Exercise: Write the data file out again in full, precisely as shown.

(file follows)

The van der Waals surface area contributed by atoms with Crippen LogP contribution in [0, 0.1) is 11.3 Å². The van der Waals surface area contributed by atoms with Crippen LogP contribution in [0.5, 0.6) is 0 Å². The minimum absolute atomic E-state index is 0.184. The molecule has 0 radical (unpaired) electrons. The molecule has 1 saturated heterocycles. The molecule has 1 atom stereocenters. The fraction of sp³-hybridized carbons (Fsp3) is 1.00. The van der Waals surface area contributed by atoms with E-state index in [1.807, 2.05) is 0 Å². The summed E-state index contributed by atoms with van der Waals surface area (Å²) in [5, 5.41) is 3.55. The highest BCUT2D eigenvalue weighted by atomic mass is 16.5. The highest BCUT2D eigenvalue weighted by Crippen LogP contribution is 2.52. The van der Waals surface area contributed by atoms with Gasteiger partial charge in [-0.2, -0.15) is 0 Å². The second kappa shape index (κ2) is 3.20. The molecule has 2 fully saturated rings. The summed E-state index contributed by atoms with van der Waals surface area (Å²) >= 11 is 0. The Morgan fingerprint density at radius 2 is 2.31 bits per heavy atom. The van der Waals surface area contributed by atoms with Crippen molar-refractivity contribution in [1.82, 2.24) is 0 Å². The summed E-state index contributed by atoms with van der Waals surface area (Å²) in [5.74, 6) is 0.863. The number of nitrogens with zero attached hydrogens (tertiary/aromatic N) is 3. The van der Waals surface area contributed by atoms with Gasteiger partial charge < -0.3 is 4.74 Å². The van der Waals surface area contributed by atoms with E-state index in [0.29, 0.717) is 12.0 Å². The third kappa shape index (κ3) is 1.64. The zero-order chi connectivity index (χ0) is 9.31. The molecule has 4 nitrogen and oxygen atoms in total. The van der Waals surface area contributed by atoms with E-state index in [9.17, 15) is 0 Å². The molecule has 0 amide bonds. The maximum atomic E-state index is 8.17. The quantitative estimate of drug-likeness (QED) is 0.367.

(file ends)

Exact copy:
The van der Waals surface area contributed by atoms with Crippen LogP contribution in [0, 0.1) is 11.3 Å². The van der Waals surface area contributed by atoms with Crippen LogP contribution in [0.5, 0.6) is 0 Å². The minimum absolute atomic E-state index is 0.184. The molecule has 0 radical (unpaired) electrons. The molecule has 1 saturated heterocycles. The molecule has 1 atom stereocenters. The fraction of sp³-hybridized carbons (Fsp3) is 1.00. The van der Waals surface area contributed by atoms with E-state index in [1.807, 2.05) is 0 Å². The summed E-state index contributed by atoms with van der Waals surface area (Å²) in [5, 5.41) is 3.55. The highest BCUT2D eigenvalue weighted by atomic mass is 16.5. The highest BCUT2D eigenvalue weighted by Crippen LogP contribution is 2.52. The van der Waals surface area contributed by atoms with Gasteiger partial charge in [-0.2, -0.15) is 0 Å². The second kappa shape index (κ2) is 3.20. The molecule has 2 fully saturated rings. The summed E-state index contributed by atoms with van der Waals surface area (Å²) >= 11 is 0. The Morgan fingerprint density at radius 2 is 2.31 bits per heavy atom. The van der Waals surface area contributed by atoms with Crippen molar-refractivity contribution in [1.82, 2.24) is 0 Å². The summed E-state index contributed by atoms with van der Waals surface area (Å²) in [5.74, 6) is 0.863. The number of nitrogens with zero attached hydrogens (tertiary/aromatic N) is 3. The van der Waals surface area contributed by atoms with Gasteiger partial charge < -0.3 is 4.74 Å². The van der Waals surface area contributed by atoms with E-state index in [0.29, 0.717) is 12.0 Å². The third kappa shape index (κ3) is 1.64. The zero-order chi connectivity index (χ0) is 9.31. The molecule has 4 nitrogen and oxygen atoms in total. The van der Waals surface area contributed by atoms with E-state index in [9.17, 15) is 0 Å². The molecule has 0 amide bonds. The maximum atomic E-state index is 8.17. The quantitative estimate of drug-likeness (QED) is 0.367.